Good morning. Here's my take on some of the stories driving the debate in politics, finance and social issues across Asia today:
India rolls out welcome mat for foreign banks
Raghuram Rajan is wasting no time shaking up the banking system in ways that could raise India's place in rankings of global competitiveness. The Reserve Bank of India governor announced the most sweeping opening of the sector since 2004 by letting overseas lenders, led by Citigroup, set up branches. This step by Rajan will do more than just give the world better access to India's burgeoning middle class. If implemented well, it could do more to help the economy than anything politicians in New Delhi have achieved in years.
Hong Kong on lookout for women
The Asia-Pacific region's ninth biggest economy faces an age-old problem -- literally. By 2041, the elderly will make up 30 percent of Hong Kong's population. And even today, 57 percent of employers are having troubling finding the right staff. The solution? Women. Florence Hui, Hong Kong's undersecretary for home affairs, says the more than half a million female homemakers in the city between the ages of 30 and 59 represent a "huge potential" boost to the labor markets and the economy.
Abenomics has a drug problem
Each passing day seems to bring a new report about Japanese Prime Minister Shinzo Abe reducing expectations for his much-heralded "third arrow" of structural reforms. Among the ideas that have been watered down: steps to compel companies to welcome women onto boards and add outside directors; to lower corporate tax rates; and to increase the number of sectors that would be included in free-trade talks. Now comes hints that a variety of drugs will be excluded from the online-sales program Abe's team previously touted as a vital reform. Call it Abenomics Light.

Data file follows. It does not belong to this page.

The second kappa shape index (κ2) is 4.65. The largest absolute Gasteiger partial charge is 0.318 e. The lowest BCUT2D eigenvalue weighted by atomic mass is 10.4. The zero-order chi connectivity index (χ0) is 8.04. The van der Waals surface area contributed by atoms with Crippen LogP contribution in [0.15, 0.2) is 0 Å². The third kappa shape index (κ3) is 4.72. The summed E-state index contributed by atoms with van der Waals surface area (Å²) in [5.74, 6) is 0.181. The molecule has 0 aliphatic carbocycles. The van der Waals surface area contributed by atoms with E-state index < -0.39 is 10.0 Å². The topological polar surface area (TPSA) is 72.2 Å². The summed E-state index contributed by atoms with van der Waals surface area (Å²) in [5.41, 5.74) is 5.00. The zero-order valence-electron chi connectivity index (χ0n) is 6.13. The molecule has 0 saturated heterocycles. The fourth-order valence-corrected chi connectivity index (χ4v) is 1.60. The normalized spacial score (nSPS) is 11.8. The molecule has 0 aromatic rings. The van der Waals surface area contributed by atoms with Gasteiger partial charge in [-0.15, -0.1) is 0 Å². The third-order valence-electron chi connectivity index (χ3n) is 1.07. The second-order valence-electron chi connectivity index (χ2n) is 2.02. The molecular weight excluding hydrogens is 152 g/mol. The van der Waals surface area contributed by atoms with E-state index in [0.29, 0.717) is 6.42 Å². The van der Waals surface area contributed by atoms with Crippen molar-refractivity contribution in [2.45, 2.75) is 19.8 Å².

Things looking up in Indonesia ?
The last 12 months have been trying ones for Southeast Asia's biggest economy. A current-account deficit and policy drift in Jakarta have sent the rupiah tumbling more than 15 percent this year and precipitated a capital flight. Is the worst over? This Wall Street Journal piece explores the question and the best it can offer is a maybe. That should be a warning to President Susilo Bambang Yudhoyono to roll up his sleeves and stabilize an economy that's come too far to be complacent now.
Amnesty International calls out Vietnam
"The government's alarming clampdown on free speech has to end." Amnesty didn't direct this comment at officials in Beijing, but Hanoi. You would think Vietnam would have bigger problems on its hands as its competitiveness wanes and it sits precariously on Asia's front lines as the Federal Reserve prepares to withdraw liquidity. Sadly, the one-party communist state is more concerned with passing new laws to muzzle dissent. If leaders want to maintain legitimacy they should spend more time raising living standards than barriers to free expression.
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